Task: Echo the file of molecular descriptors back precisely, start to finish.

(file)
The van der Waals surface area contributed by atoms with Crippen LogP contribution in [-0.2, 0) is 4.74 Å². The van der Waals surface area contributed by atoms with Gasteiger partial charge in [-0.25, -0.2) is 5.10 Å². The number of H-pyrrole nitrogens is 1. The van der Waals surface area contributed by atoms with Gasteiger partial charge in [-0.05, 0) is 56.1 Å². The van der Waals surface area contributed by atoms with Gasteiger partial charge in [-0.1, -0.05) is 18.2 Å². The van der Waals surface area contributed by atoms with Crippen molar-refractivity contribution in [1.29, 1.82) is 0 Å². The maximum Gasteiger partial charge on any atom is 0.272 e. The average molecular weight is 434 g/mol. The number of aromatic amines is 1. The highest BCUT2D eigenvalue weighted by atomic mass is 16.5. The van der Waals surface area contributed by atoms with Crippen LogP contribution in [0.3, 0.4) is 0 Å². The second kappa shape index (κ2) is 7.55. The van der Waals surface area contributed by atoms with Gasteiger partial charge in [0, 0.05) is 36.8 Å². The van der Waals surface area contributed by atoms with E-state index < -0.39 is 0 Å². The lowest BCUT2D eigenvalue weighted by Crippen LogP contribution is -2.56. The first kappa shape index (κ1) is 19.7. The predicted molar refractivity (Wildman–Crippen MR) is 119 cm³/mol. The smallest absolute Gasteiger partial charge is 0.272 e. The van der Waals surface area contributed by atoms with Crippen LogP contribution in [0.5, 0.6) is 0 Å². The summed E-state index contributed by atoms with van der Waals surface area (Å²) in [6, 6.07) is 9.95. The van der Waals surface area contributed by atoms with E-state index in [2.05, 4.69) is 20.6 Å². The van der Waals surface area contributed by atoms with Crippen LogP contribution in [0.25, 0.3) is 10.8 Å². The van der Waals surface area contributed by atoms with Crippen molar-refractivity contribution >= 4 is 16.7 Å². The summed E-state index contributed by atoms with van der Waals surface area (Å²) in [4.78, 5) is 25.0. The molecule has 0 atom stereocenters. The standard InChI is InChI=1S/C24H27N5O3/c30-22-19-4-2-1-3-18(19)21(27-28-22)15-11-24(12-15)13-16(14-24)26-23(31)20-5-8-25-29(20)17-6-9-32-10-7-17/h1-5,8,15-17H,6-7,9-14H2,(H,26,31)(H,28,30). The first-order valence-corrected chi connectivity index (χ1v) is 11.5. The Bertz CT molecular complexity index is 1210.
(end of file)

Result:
The van der Waals surface area contributed by atoms with Crippen LogP contribution in [-0.2, 0) is 4.74 Å². The van der Waals surface area contributed by atoms with Gasteiger partial charge in [-0.25, -0.2) is 5.10 Å². The number of H-pyrrole nitrogens is 1. The van der Waals surface area contributed by atoms with Gasteiger partial charge in [-0.05, 0) is 56.1 Å². The van der Waals surface area contributed by atoms with Gasteiger partial charge in [-0.1, -0.05) is 18.2 Å². The van der Waals surface area contributed by atoms with Crippen molar-refractivity contribution in [1.29, 1.82) is 0 Å². The maximum Gasteiger partial charge on any atom is 0.272 e. The average molecular weight is 434 g/mol. The number of aromatic amines is 1. The highest BCUT2D eigenvalue weighted by atomic mass is 16.5. The van der Waals surface area contributed by atoms with Crippen LogP contribution in [0.3, 0.4) is 0 Å². The second kappa shape index (κ2) is 7.55. The van der Waals surface area contributed by atoms with Gasteiger partial charge in [0, 0.05) is 36.8 Å². The van der Waals surface area contributed by atoms with E-state index < -0.39 is 0 Å². The lowest BCUT2D eigenvalue weighted by Crippen LogP contribution is -2.56. The first kappa shape index (κ1) is 19.7. The predicted molar refractivity (Wildman–Crippen MR) is 119 cm³/mol. The smallest absolute Gasteiger partial charge is 0.272 e. The van der Waals surface area contributed by atoms with Crippen LogP contribution in [0.5, 0.6) is 0 Å². The summed E-state index contributed by atoms with van der Waals surface area (Å²) in [6, 6.07) is 9.95. The van der Waals surface area contributed by atoms with E-state index in [2.05, 4.69) is 20.6 Å². The van der Waals surface area contributed by atoms with Crippen LogP contribution in [0.25, 0.3) is 10.8 Å². The van der Waals surface area contributed by atoms with Crippen molar-refractivity contribution >= 4 is 16.7 Å². The summed E-state index contributed by atoms with van der Waals surface area (Å²) in [4.78, 5) is 25.0. The molecule has 0 atom stereocenters. The standard InChI is InChI=1S/C24H27N5O3/c30-22-19-4-2-1-3-18(19)21(27-28-22)15-11-24(12-15)13-16(14-24)26-23(31)20-5-8-25-29(20)17-6-9-32-10-7-17/h1-5,8,15-17H,6-7,9-14H2,(H,26,31)(H,28,30). The first-order valence-corrected chi connectivity index (χ1v) is 11.5. The Bertz CT molecular complexity index is 1210.